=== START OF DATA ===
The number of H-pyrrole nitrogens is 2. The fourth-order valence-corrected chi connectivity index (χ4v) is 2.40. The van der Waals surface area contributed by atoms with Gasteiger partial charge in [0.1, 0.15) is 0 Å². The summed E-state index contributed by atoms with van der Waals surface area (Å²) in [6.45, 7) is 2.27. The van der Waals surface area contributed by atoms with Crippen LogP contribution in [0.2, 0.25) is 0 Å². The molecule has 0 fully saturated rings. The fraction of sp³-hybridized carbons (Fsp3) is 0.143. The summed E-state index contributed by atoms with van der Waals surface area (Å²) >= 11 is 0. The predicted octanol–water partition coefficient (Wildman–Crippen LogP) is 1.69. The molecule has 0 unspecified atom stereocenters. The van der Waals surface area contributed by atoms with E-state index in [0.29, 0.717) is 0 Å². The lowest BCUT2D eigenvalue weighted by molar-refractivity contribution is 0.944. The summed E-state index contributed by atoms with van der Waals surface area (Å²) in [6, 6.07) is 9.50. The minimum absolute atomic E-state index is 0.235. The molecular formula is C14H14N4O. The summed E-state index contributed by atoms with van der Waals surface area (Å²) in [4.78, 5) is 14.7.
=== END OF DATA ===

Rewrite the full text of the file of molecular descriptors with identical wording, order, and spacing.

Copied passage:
The number of H-pyrrole nitrogens is 2. The fourth-order valence-corrected chi connectivity index (χ4v) is 2.40. The van der Waals surface area contributed by atoms with Gasteiger partial charge in [0.1, 0.15) is 0 Å². The summed E-state index contributed by atoms with van der Waals surface area (Å²) in [6.45, 7) is 2.27. The van der Waals surface area contributed by atoms with Crippen LogP contribution in [0.2, 0.25) is 0 Å². The molecule has 0 fully saturated rings. The fraction of sp³-hybridized carbons (Fsp3) is 0.143. The summed E-state index contributed by atoms with van der Waals surface area (Å²) >= 11 is 0. The predicted octanol–water partition coefficient (Wildman–Crippen LogP) is 1.69. The molecule has 0 unspecified atom stereocenters. The van der Waals surface area contributed by atoms with E-state index in [0.29, 0.717) is 0 Å². The lowest BCUT2D eigenvalue weighted by molar-refractivity contribution is 0.944. The summed E-state index contributed by atoms with van der Waals surface area (Å²) in [6, 6.07) is 9.50. The minimum absolute atomic E-state index is 0.235. The molecular formula is C14H14N4O. The summed E-state index contributed by atoms with van der Waals surface area (Å²) in [4.78, 5) is 14.7.